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Spaces of Work 1770–1830: A one-day interdisciplinary conference on 28 April 2012; proposal deadline 1 December 2011

Thursday, November 3, 2011 - 9:22am
Humanities Research Centre/University of Warwick

Spaces of Work 1770-1830 will address the relationships between workers and spaces in Britain. We aim to showcase current research and are particularly interested in interrogating under-analyzed types of work and space. For example, we hope to develop the theorization of types of work that critics have not conventionally understood as 'work' (the performance of music as practical activity, for instance). We also aim to bring attention to under-analysed spaces. For example, due to Romanticism's traditionally rural focus, literary critics of this period have only recently begun to interrogate urban spaces; interdisciplinary discussion of urbanism in this period would therefore be particularly valuable.

The Other Dickens: Neo-Victorian Appropriation and Adaptation (Proposals due: Feb 29, 2012)

Thursday, November 3, 2011 - 8:45am
Journal of Neo-Victorian Studies

As part of the bicentenary celebrations of Dickens's birth, the editors of a special issue of Neo-Victorian Studies on 'The Other Dickens: Neo-Victorian Appropriation and Adaptation' invite contributors to consider the 'other' Dickens – those aspects of Dickens's life and work that have been the subject of recent revision, reappraisal, and transformation in contemporary culture. The special issue will aim to critically assess our persisting fascination with this canonical Victorian figure and, more generally, the 'Dickensian' cultural legacy of the Victorian age in the twentieth and twenty-first centuries.

PCAC - May 10-12, 2012

Thursday, November 3, 2011 - 8:17am
Popular Culture Association of Canada

The 2nd Annual Conference of the Popular Culture Association of Canada will be held at the Sheraton on the Falls Hotel, Niagara Falls, Ontario, Canada.

We invite proposals for papers and/or panels on theories of popular culture, research methods in popular culture, the teaching of popular culture, and any epiphenomena of popular culture, past or present.

Our broad definition of popular culture encompasses communicative texts, practices and experiences, mediated and unmediated, contemporary and historical, Canadian and non-Canadian (including the local and the global).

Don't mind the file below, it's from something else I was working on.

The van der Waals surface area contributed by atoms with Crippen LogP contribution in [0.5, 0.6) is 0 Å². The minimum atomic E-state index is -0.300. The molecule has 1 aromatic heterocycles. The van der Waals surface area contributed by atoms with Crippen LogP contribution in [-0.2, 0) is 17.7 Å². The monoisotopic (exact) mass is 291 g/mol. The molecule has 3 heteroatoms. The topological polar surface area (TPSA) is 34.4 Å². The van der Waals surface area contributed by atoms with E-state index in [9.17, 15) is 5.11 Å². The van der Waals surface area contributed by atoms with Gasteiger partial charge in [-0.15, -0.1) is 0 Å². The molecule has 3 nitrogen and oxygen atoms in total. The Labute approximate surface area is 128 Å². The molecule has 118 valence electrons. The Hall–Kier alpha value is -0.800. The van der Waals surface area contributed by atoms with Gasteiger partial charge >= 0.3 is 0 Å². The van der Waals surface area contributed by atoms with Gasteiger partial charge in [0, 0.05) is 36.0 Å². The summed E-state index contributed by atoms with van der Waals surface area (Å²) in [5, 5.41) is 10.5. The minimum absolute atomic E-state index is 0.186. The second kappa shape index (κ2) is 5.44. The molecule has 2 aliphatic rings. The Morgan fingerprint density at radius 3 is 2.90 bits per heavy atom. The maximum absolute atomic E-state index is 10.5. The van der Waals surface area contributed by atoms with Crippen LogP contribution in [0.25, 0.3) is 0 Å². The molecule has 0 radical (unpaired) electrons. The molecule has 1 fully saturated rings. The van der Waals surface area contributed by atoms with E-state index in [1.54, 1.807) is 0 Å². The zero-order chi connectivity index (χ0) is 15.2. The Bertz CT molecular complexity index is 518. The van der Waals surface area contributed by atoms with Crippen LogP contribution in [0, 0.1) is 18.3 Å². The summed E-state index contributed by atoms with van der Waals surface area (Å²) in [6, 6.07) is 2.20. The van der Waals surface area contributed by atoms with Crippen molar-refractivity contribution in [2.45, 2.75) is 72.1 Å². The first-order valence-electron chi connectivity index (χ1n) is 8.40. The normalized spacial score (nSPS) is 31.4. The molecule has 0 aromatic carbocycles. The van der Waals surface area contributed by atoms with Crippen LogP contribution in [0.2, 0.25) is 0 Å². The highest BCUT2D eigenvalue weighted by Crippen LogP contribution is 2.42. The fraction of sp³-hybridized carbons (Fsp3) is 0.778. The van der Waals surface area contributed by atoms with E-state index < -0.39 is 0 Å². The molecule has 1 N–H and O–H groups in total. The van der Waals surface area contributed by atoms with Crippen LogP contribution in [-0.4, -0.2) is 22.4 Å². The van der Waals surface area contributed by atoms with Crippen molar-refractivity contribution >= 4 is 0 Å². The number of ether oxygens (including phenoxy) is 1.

Beckett in Post-War France - 14 February 2012

Thursday, November 3, 2011 - 5:42am

The intellectual, social and political climate of post-war France was explosive. From Charles de Gaulle to the May '68 protests, from Bataille and Blanchot to existentialism and the difficult post-war reception of Heidegger, from the painful legacy of the war to the slow trickle of revelations about the Holocaust, from the Nouveau Roman and Oulipo to the Nouveau Réalisme and Fluxus, it was a period of experimentation and despair, in which the desire for renewal was balanced against the impossibility of moving beyond the recent past.

CFP Inaugural Conference of the European Beat Studies Network, Middelburg, the Netherlands Sept. 5-7 2012 EXTENDED

Thursday, November 3, 2011 - 1:39am
European Beat Studies Network

**The formal deadline for proposals was 1 November - but we'll accept an expression of interest during November, so long as further details follow soon.**

Inaugural Conference of the European Beat Studies Network, Middelburg, the Netherlands Sept. 5-7 2012
full name / name of organization:
European Beat Studies Network
contact email:
Chad Weidner -

Papers are invited for the Inaugural Conference of the European Beat Studies Network (EBSN). We are open to submissions of both long and short papers, panels, roundtables, dialogues and performances on any aspect of the Beat Generation. Suggested topics may include but are not limited to:

Cognitive Melville American Literature Association (San Francisco, May 24-27, 2012)

Wednesday, November 2, 2011 - 7:54pm
Ralph James Savarese/Herman Melville Society

Melville's work is nothing if not a palpable grasping with words: the fingers of cognition investigating themselves. How does Melville use his myriad characters (Billy Budd, Bartleby, Ahab, even Moby Dick), to say nothing of his many allusions (Kaspar Hauser, Peter the Wild Boy, Calvin Edson), to explore different forms of consciousness—from that of the diversely human to that of the diversely more than human? How might neuroscience and disability studies inform not only our individual readings of Melville but also very the act of reading him itself? How might Melville contribute to discussions of embodied thought, emotion, narrative empathy, object and spatial visualization, cerebral lateralization, metaphor, and the like?

Early Modern Social Neworks, 1500-1800 (abstracts due January 6, 2012)

Wednesday, November 2, 2011 - 4:11pm
Early Modern Center, University of California at Santa Barbara

The word "network" is more likely to call to mind computer connection than the "glittering net-work" of a spider-web (E. Darwin, The Botanic Garden, 1781) or a "Mantle of blacke silke" (Book of Robes, 1600). What is the link between such "curious Piece[s] of network" (Addison, Spectator 275, 1712) and contemporary social networking? These older uses of network illuminate the development of early modern techniques of loose connection. By contrast with a chain-of-being model, networks are versatile, allowing for manifold modes of association.

[UPDATE] Spheres of Influence: Navigating World, Globe, and Planet February 23-24, 2012

Wednesday, November 2, 2011 - 2:51pm
UCLA Comparative Literature

New submission deadline is November 15th, 2011.

Call for Papers:

"Spheres of Influence: Navigating World, Globe, and Planet," UCLA Comparative Literature Graduate Student Conference Thursday February 23rd and Friday February 24th, 2012.
Keynote: Wai Chee Dimock.